Wednesday, June 24, 2009

Two weeks ago, taking pictures of Geoge unloading wood chips at Middlebury College's plant. The painting was finished Monday night, two days ago.

Mixing colors is fun. Also frustrting at times. Photos by Paul.

Tuesday, June 23, 2009

Below are photos showing one day's progress on the painting of Middlebury College's biomass power plant. The windows into the plant's boiler were tedious work, but I'm pleased with the results. Many thanks to Jim Lathrop, George, Mike Moser and Ray (I think that was his name!).

A couple weeks ago I spent the evening at the biomass power plant at Middlebury College taking pictures in preparation for the next painting in my series about Vermont's forests. Jim Lathrop of Bristol and Mike Moser at the college worked with me very generously to make this possible. Above you see George, who is unloading a truckload of wood chips at the college. The floor of that "bin" is fifteen feet below grade, so there's a lot more bio mass there than meets the eye.

Monday, June 15, 2009

Here are photos recording three days work on the painting of Bill Torrey in the woods with his forwarder, sharpening his saw.

The first one, at the bottom, was a day spent painting Bill's dog and a few logs. The second one, in the middle, was the next day when I added Bill, his saw and the stump he was using as a workbench. The top one was the next day, when I completed the forwarder and tractor with logs on it. I was able to complete the painting in two more days and it's finished now!

Sunday, June 7, 2009

I have been working on this painting for a couple weeks or more, and hope to wrap it up soon. I have loved seeing it evolve and come to life as I patiently apply the paint. I am painting on hardboard (formerly known as Masonite) which is made of wood fiber bound with steam and pressure. More wood! I apply 4 coats of white acrylic gesso as smoothly as possible, sand it, then put on a wash of burnt sienna. That is what make the orange color you see on the unpainted portions of this painting. It gives a warmth to the finished painting.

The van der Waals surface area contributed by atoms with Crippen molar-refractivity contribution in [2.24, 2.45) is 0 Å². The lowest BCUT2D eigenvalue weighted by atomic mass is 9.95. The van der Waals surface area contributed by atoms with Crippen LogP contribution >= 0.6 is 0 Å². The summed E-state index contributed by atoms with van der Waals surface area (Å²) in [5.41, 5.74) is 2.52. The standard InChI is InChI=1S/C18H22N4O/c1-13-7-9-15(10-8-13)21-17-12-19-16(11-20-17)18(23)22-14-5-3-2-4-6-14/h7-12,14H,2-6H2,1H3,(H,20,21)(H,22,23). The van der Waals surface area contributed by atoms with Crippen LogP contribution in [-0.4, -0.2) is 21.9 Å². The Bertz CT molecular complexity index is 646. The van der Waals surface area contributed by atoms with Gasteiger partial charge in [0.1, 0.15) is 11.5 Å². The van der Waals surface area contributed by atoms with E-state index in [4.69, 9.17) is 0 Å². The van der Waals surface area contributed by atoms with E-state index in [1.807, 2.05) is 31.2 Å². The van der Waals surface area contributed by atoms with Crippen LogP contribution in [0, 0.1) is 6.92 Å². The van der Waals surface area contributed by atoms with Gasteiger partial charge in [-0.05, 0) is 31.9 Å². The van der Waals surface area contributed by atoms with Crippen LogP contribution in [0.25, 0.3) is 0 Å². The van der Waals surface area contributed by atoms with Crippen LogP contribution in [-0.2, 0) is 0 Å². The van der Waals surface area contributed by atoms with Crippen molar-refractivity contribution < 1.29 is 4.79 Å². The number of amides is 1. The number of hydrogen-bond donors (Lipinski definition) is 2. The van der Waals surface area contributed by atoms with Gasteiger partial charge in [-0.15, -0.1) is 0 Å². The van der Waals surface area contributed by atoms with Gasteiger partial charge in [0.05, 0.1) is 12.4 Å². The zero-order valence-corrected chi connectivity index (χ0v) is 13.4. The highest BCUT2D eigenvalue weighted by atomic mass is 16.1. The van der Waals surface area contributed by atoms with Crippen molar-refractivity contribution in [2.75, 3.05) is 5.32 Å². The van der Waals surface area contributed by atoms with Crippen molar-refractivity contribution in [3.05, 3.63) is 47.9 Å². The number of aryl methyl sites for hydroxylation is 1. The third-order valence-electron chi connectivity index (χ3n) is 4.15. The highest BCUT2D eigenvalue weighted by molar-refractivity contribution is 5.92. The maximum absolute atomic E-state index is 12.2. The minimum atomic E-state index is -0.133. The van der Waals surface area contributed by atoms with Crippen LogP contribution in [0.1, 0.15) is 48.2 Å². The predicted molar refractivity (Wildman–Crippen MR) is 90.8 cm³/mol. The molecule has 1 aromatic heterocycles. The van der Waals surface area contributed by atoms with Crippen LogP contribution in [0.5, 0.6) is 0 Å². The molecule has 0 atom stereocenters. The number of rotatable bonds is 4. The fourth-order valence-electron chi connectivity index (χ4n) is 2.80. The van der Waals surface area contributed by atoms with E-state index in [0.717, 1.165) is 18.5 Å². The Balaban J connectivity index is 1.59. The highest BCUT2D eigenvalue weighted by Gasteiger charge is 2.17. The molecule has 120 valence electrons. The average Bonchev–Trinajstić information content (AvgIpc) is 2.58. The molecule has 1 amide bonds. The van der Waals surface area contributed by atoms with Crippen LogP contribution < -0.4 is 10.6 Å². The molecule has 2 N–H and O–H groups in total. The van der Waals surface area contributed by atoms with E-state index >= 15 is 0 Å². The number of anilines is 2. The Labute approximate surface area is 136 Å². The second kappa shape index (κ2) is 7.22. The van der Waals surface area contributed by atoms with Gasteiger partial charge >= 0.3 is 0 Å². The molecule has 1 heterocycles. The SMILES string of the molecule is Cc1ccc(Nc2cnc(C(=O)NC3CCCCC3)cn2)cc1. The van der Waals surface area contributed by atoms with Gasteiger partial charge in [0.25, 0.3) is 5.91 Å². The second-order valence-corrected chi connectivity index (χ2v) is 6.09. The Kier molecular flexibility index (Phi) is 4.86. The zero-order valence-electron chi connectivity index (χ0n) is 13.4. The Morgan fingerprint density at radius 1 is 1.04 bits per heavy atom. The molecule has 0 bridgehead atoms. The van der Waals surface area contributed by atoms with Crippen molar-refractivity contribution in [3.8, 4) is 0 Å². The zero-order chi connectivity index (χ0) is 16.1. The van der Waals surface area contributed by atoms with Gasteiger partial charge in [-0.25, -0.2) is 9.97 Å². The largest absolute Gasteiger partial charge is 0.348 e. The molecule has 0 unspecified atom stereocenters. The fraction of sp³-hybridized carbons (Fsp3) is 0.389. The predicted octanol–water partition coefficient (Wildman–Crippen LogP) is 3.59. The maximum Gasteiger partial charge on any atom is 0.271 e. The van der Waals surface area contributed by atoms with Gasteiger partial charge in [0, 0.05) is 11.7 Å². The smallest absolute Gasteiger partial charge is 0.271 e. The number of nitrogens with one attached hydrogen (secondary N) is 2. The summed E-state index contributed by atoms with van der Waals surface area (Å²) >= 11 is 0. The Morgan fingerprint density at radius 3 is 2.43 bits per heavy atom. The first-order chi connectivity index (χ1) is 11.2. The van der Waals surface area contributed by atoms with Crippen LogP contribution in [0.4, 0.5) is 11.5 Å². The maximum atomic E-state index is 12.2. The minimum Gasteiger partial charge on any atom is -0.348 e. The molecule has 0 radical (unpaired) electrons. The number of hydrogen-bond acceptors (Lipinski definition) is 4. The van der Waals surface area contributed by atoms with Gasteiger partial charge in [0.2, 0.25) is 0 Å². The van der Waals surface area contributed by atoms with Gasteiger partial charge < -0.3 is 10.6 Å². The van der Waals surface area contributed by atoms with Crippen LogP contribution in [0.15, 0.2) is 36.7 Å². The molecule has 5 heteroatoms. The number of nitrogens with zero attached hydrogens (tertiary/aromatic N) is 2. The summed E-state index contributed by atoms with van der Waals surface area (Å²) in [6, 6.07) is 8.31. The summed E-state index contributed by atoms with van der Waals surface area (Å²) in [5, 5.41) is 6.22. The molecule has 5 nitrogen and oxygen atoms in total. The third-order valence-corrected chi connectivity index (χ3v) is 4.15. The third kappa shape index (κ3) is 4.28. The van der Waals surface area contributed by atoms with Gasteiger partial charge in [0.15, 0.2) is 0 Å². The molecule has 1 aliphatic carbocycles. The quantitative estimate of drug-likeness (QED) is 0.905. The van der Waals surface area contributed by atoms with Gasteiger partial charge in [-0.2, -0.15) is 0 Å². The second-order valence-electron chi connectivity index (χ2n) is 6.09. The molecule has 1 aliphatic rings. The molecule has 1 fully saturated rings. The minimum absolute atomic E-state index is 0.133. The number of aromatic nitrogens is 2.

Over the many hours I've sat before this painting working on it I've thought a lot about the forest, pine trees, maple trees, leaf litter, Mount Mansfield, Bill Torrey and his dog, the work he does, how he sharpens his saw, forwarders, machinery in the woods, what it means to be an environmentalist, what the future might bring to our forests with global warming and continuing development pressure. It's endless. I lose track of time and my thoughts go between the qualities of ultramarine blue and burnt umber and birch trees and golden labrador retrievers! All that psychic energy has to go somewhere...

While I've been working on this painting I have listened a lot to a CD called Vision of Hills by the Vermont composer Gwyneth Walker. I love her music. She talks about the inspiration and beauty of our Vermont hills and makes her music speak about that. I listen while I paint a picture of our Vermont hills and mountains and people working in those hills and feel that the beauty I strive to create is amplified and fed by the beauty of Walker's music. The title track on the CD is my current favorite, though the Craftbury piece is gorgeous, too.

I am nearing completion on the third of the five paintings I am doing for this project. The first painting is of Stephen Taylor and his portable sawmill. Stephen is a neighbor, a thoughtful citizen and a caring woodsman. He does custom logging and milling on a small scale. I have walked in the woods with him and listened to how he nurtures the trees he hopes will grow under his care. Here's a picture of him from the day I visited his milling operation.